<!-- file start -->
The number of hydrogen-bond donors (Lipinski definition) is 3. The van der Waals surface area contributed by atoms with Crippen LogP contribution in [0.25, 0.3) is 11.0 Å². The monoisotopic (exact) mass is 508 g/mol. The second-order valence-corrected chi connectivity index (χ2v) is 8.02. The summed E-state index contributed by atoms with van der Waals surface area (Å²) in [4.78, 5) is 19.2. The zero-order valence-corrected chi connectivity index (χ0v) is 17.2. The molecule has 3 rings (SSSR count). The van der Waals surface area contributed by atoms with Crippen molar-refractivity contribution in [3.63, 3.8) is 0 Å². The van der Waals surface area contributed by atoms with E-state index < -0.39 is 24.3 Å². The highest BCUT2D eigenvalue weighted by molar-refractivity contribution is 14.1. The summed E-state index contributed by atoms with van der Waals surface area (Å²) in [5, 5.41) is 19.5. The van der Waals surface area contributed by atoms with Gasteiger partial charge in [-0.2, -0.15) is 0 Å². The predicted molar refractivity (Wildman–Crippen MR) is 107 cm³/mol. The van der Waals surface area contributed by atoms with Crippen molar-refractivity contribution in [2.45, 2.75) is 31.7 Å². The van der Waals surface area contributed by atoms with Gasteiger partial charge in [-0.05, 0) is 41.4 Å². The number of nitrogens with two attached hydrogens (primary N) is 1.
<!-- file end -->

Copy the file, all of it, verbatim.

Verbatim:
The number of hydrogen-bond donors (Lipinski definition) is 3. The van der Waals surface area contributed by atoms with Crippen LogP contribution in [0.25, 0.3) is 11.0 Å². The monoisotopic (exact) mass is 508 g/mol. The second-order valence-corrected chi connectivity index (χ2v) is 8.02. The summed E-state index contributed by atoms with van der Waals surface area (Å²) in [4.78, 5) is 19.2. The zero-order valence-corrected chi connectivity index (χ0v) is 17.2. The molecule has 3 rings (SSSR count). The van der Waals surface area contributed by atoms with Crippen molar-refractivity contribution in [3.63, 3.8) is 0 Å². The van der Waals surface area contributed by atoms with E-state index < -0.39 is 24.3 Å². The highest BCUT2D eigenvalue weighted by molar-refractivity contribution is 14.1. The summed E-state index contributed by atoms with van der Waals surface area (Å²) in [5, 5.41) is 19.5. The van der Waals surface area contributed by atoms with Gasteiger partial charge in [-0.2, -0.15) is 0 Å². The predicted molar refractivity (Wildman–Crippen MR) is 107 cm³/mol. The van der Waals surface area contributed by atoms with Crippen molar-refractivity contribution in [2.45, 2.75) is 31.7 Å². The van der Waals surface area contributed by atoms with Gasteiger partial charge in [-0.05, 0) is 41.4 Å². The number of nitrogens with two attached hydrogens (primary N) is 1.